Advertisement

The Foundations and Evolution of Cognitive Behavioral Coaching in Organizations: An Interview with Dominic DiMattia

  • Oana DavidEmail author
Cognitive behavioral Approaches to Coaching

Abstract

Cognitive-behavioral interventions applied in organizations have evolved from cognitive-behavioral therapy (CBT), especially rational emotive and cognitive behavioral therapy (RE & CBT) since the ‘70s, following the expansion of the coaching field. Dominic DiMattia brought the very first contributions to these developments, both at the theoretical and empirical level. In this interview, Dominic DiMattia talks about how he worked with Albert Ellis to develop the extensions of RE & CBT in the organizational field, and expands into the theories that have influenced his work. He clarifies essential concepts in the field of cognitive-behavioral coaching (CBC), often misunderstood, like rational organizations and rational leadership. Dominic DiMattia highlights the elements that make RE & CBT an inspiration for coaching in organizations, and the strategies and methods that are best fitted for coaching. Given the mixed picture on credentials needed to practice coaching, Dominic DiMattia underlies the skills that professionals need to prove in order to practice CBC. In the end, we discuss about the future of the field, the scientific approach to coaching and the importance of adopting an evidence-based perspective to practicing coaching.

Keywords

Cognitive Behavioral Therapy Scientific Approach Informal Discussion Organizational Field Rational Thinking 
These keywords were added by machine and not by the authors. This process is experimental and the keywords may be updated as the learning algorithm improves.

Notes

Compliance with Ethical Standards

Conflict of interest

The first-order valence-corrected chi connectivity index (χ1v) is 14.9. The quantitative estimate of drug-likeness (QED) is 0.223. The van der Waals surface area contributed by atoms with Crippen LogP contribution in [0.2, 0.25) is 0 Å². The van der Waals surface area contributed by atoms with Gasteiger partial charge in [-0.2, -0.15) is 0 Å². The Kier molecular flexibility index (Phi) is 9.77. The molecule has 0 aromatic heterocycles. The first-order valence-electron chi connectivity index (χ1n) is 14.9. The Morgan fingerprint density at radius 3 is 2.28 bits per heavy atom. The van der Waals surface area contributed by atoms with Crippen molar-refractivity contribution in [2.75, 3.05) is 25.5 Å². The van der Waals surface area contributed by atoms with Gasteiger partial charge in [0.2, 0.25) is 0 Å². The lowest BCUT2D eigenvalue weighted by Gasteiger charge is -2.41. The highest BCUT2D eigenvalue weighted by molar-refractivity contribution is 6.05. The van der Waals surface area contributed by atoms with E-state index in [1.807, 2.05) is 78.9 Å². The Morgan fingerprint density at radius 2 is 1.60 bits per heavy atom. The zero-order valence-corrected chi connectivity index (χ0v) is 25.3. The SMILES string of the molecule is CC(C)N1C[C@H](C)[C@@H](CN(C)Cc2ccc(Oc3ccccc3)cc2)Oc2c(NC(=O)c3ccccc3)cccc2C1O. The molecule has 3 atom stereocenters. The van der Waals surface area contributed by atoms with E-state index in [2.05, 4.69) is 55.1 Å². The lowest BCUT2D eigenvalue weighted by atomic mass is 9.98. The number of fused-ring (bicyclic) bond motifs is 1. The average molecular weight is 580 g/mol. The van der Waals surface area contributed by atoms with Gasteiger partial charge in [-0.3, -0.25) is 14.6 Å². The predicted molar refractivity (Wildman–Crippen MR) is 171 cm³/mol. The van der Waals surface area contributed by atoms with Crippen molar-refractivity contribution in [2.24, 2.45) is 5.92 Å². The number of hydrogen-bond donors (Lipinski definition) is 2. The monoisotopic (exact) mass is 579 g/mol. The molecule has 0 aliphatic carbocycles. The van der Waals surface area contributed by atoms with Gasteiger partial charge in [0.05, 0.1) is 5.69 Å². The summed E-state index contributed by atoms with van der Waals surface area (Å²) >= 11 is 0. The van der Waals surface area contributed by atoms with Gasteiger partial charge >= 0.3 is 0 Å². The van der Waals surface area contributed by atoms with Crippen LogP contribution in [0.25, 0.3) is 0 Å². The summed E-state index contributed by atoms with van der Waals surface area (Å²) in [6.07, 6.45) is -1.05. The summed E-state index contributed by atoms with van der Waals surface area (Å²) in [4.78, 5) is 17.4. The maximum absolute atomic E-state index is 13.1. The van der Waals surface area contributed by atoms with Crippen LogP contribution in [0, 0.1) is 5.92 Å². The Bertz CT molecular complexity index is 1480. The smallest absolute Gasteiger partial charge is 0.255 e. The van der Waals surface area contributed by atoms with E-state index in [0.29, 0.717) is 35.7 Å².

The authors declare that they have no conflict of interest.

References

  1. Cayer, M., DiMattia, D., & Wingrove, J. (1988). Conquering evaluation fear. Personnel Administrator, 33, 97–107.Google Scholar
  2. David, O. A. (2013). Prescriptive index: Development and validation of the mood wheel and manager-rational and irrational beliefs scale. Romanian Journal of Applied Psychology, 15(2), 41–50.Google Scholar
  3. David, O. A., & Cobeanu, O. (2016). Evidence-based training in cognitive-behavioral coaching: Does personal development bring less distress and better performance? British Journal of Guidance and Counselling, 44(1), 12–25. doi: 10.1080/03069885.2014.1002384.CrossRefGoogle Scholar
  4. David, O. A., & Matu, S. A. (2013). How to tell if managers are good coaches and how to help them improve during adversity? The managerial coaching assessment system and the rational managerial coaching program. Journal of Cognitive and Behavioral Psychotherapies, 13(2a), 259–274.Google Scholar
  5. DiMattia, D. (1990). Rational effectiveness training: Increasing productivity at work. New York: Institute for Rational Emotive Therapy.Google Scholar
  6. DiMattia, D., & Jzermans, T. (1996). Reaching their minds. A trainer’s manual for rational effectiveness training. New York: Institute for Rational Emotive Therapy.Google Scholar
  7. Ellis, A. (1972a). The a–b–c‘s of rational sensitivity: Executive leadership: A rational approach. New York: Citadel.Google Scholar
  8. Ellis, A. (1972b). Executive leadership: The rational-emotive approach. New York: Institute for Rational-Emotive Therapy.Google Scholar
  9. Goleman, D. (1998). Working with emotional intelligence. New York, NY: Bantum Books.Google Scholar
  10. Klarreich, S. H., DiGiuseppe, R., & DiMattia, D. J. (1987). Cost effectiveness of an employee assistance program with rational-emotive therapy. Professional Psychology: Research and Practice, 18(2), 140–144. doi: 10.1037/0735-7028.18.2.140.CrossRefGoogle Scholar

Copyright information

© Springer Science+Business Media New York 2016

Authors and Affiliations

  1. 1.Department of Clinical Psychology and Psychotherapy, International Coaching InstituteBabeş-Bolyai UniversityCluj-NapocaRomania

Personalised recommendations